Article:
The first steps of the electric light

The first weird electric light source was a battery light. In fact, the emitted light is not an incandescent light bulb, but by the electric arc between the carbon electrodes, and the battery occupies the size of a desk.

In 1809, Humphry Davy demonstrated arc arc light at the Royal Academy of Sciences in London. There were no electric generators at the time (Faraday invented electric induction in 1832) and batteries were the only source of electrical energy.

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In 1878, Pavel Yablochkov improved the design by placing electrodes vertically and separating them with an insulating layer. This design is called 'Yablochkov candle' and is quickly used all over the world. The Paris opera house was once illuminated by those 'candles' .

The electric arc produces a fairly balanced and even bright light spectrum, so people soon favored and used it very widely. Until 1884, major American cities were lit by more than 90,000 arc lamps.

Incandescent bulbs

Most people attribute the invention of incandescent lamps to Edison's name. However, despite all the great merits in this field, he was not the inventor of the electric light.

The first incandescent lamp was like jewelry or artwork, both in terms of production complexity and cost. Long before Edison, in 1820, Warren De la Rue put a platinum wire into a glass vase that absorbed all the air and transmitted electricity through it. It works, but it's a lamp . platinum. It is so expensive that widespread use is not possible.

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Many inventors have experimented with other materials. In 1879, Joseph Sven and Thomas Edison independently developed a carbon fiber incandescent lamp . With his invention, Edison held a huge show: on the eve of the New Year 1880, he used 100 of his lamps to illuminate the streets, private laboratories and the Menlo Park town station. .

The trains were packed with people who wanted to come to see this miracle, the Pennsylvania railway even had to increase many more trains to New Jersey. Edison's lamp works for about 100 hours, consumes 100W and emits a light of 16 candels (for comparison, modern 100W incandescent lamps for light with a capacity of 100-140 candela).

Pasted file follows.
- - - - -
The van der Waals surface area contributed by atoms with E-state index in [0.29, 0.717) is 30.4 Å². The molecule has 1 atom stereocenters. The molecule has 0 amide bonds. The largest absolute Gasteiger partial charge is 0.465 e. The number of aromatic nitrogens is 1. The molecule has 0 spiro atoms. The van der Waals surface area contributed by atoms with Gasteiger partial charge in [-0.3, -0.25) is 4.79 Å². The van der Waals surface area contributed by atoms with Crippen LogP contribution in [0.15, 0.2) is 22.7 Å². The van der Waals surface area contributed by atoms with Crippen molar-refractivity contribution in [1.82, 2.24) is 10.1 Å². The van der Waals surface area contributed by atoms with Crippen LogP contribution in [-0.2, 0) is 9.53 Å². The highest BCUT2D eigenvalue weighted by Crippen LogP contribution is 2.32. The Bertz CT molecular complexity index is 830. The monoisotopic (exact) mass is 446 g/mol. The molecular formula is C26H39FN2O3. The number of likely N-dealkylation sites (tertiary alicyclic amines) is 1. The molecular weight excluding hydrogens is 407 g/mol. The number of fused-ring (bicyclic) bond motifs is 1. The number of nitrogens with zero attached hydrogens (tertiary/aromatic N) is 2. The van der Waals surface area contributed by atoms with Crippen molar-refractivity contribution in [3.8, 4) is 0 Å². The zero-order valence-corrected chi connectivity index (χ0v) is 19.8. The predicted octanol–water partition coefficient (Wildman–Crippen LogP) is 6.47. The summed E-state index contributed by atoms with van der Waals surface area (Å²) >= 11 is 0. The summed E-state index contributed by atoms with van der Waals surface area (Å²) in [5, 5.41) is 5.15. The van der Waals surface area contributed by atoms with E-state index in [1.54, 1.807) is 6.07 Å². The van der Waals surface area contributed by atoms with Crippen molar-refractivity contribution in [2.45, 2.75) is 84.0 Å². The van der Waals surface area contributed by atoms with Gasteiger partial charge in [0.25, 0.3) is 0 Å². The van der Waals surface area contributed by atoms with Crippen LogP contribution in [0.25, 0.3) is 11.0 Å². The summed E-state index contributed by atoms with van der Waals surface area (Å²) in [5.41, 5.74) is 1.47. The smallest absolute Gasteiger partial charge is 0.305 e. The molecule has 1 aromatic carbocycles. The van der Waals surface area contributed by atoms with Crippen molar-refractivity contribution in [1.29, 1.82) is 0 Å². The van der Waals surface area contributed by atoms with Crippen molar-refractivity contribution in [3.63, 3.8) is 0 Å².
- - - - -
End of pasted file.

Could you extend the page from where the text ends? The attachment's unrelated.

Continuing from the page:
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The next innovation of the luminaire was done in two directions: the carbon filament was replaced in 1907 by tungsten and from 1913 onwards the lamp was filled with inert gas (initially nitrogen, then converted). to argon gas and krypton). Both improvements were made in General Electric's laboratories, founded by Thomas Edison himself.

The modern incandescent lamp we know is widely used in everyday life, but it cannot be said that its light is ideal: it is shifted to the red and infrared bands of optical. spectrum. The effect is also modest: its lighting efficiency is only 1% to 4%. In this sense, incandescent lamps are heating devices rather than lighting equipment.

Multiplication lamp

In addition to low efficiency, conventional incandescent lamps also have another serious drawback: during operation, tungsten evaporates from the heated surface of the filament and deposits down into the bulb. When the bulb appears 'tinted', it will weaken the light output, and also due to the evaporation of tungsten from the surface of the filament, the lamp's life is reduced.

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But if you add gas to fill the bulb with a gas, such as iodine, everything will be changed. The volatile tungsten atoms will combine with the iodine atoms, forming tungsten iodine, will not deposit on light bulb walls, will decompose on the heated surface of the filament, return tungsten to the filament and vapor. iodine back light bulb.